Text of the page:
Passengers said they heard a loud noise as the plane’s left wing banged to the ground, and both engines tore loose. The plane stayed upright, though, and the escape slides activated.
Durango state Gov. Jose Aispuro said it was too soon to speculate on the cause of the crash. Mechanical failure and human error could be factors, but the weather was unfavorable. Strong winds and heavy rain with marble-size hail lashed Durango city, even damaging hangars at the airport.
“The most important thing in the seriousness that is an accident of this nature is that there were no deaths,” Aispuro said at a news conference.
After the accident, several passengers walked away from the plane before first responders arrived. Some sought medical help, while others rushed home to loved ones. Officials spent much of the afternoon tracking down survivors to ensure that everyone was accounted for.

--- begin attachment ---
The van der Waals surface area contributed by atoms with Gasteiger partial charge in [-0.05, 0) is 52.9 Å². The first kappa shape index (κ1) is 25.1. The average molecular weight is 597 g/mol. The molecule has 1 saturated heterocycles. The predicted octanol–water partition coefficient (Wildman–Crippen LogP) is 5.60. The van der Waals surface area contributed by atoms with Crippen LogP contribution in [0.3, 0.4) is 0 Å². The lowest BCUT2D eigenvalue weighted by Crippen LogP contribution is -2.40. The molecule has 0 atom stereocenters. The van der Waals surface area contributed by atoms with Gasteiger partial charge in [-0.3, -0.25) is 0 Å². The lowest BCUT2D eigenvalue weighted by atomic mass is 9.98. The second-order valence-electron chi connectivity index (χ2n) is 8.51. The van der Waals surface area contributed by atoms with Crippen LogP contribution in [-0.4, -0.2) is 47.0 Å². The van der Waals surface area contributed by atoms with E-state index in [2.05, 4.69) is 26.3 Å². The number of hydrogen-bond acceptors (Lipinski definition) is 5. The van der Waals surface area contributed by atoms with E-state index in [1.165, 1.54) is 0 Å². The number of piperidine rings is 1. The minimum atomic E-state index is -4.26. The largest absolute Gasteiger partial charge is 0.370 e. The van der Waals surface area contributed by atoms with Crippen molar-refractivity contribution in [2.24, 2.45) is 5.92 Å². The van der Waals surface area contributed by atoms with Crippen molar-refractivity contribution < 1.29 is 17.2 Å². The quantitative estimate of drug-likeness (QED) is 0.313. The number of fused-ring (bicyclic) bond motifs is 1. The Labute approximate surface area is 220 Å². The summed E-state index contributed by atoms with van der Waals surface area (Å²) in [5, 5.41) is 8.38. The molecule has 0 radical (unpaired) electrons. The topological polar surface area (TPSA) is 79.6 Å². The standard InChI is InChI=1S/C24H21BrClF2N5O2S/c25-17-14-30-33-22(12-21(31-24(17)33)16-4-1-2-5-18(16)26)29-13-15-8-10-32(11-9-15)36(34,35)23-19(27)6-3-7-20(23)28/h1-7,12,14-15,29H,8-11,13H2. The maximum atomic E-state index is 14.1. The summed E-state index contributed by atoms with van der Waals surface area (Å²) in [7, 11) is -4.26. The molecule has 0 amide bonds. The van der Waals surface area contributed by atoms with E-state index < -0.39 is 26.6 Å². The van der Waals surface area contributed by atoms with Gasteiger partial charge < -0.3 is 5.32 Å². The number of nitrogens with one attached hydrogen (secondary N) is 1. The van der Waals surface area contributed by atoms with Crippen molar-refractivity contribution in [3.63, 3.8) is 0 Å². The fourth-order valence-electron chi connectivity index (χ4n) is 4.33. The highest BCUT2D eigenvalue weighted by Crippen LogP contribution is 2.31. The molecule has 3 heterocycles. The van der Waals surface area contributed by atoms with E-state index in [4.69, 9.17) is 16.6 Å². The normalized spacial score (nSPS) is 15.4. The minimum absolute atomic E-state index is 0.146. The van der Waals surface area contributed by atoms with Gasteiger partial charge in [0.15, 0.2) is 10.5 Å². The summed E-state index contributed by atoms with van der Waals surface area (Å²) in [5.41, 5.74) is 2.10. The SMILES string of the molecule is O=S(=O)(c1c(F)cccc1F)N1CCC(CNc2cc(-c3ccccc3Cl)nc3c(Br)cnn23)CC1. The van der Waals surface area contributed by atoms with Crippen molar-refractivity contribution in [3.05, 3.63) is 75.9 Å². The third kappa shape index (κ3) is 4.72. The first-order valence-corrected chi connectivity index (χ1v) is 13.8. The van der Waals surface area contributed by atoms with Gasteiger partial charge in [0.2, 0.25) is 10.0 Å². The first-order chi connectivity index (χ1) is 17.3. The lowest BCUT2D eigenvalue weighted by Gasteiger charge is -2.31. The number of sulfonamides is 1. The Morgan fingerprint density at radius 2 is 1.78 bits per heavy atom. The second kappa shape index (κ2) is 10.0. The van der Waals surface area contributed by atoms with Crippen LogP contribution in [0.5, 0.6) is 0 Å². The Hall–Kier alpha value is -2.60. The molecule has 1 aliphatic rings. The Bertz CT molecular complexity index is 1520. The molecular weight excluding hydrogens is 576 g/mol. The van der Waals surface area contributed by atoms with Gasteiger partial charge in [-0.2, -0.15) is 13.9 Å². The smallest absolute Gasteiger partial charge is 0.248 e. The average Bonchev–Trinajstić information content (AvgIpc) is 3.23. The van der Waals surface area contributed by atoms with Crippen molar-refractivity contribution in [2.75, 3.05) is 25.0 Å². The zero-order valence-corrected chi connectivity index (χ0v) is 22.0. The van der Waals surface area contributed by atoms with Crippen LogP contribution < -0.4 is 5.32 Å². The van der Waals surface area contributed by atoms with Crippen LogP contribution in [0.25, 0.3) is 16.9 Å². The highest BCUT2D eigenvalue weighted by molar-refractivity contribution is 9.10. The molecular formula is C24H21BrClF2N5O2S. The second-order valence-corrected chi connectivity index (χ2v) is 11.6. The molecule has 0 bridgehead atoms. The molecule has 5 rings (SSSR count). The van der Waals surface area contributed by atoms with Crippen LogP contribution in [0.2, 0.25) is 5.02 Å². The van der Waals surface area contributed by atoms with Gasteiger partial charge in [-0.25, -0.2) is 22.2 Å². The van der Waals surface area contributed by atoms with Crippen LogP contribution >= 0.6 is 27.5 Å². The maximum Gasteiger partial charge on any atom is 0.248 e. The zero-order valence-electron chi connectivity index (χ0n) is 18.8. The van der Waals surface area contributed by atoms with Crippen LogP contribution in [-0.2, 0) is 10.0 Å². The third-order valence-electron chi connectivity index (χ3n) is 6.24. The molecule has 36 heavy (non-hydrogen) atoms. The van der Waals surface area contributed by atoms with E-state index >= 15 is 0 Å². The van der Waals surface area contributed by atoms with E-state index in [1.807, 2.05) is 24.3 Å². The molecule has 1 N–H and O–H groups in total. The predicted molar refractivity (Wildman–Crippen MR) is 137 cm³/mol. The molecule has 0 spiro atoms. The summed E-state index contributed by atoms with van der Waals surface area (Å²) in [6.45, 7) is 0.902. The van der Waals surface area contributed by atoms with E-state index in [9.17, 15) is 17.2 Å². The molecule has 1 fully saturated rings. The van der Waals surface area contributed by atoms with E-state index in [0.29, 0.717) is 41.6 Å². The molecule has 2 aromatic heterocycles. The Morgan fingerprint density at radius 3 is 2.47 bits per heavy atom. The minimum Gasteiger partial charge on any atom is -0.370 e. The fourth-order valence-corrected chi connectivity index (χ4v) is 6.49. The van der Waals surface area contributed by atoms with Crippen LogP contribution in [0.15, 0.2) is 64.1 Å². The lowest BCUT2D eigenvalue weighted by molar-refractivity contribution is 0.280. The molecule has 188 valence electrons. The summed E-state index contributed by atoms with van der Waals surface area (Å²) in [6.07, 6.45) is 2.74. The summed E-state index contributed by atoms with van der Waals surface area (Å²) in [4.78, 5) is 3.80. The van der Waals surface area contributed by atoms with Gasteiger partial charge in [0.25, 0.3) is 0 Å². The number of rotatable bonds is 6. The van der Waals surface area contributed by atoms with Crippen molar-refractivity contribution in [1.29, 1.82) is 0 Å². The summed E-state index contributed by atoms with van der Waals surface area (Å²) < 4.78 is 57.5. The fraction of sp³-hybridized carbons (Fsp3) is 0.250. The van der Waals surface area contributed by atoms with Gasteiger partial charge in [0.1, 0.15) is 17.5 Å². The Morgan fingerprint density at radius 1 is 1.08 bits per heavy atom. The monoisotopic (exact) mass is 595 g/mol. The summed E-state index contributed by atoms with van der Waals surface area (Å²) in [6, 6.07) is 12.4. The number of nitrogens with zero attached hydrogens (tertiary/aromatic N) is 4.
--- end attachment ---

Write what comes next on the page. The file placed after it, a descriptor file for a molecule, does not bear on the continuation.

The pilot suffered the most serious injury, a cervical lesion that required surgery. Some people had burns on a quarter of their bodies, said Durango state Health Ministry spokesman Fernando Ros.
Aeromexico Chief Executive Officer Andres Conesa said the passengers included 88 adults, nine children and two babies and the crew consisted of two flight attendants and two pilots.
He said the jetliner had been sent for maintenance in February and crew members were well-rested, having started their work day in Durango.
The Associated Press contributed from Mexico City.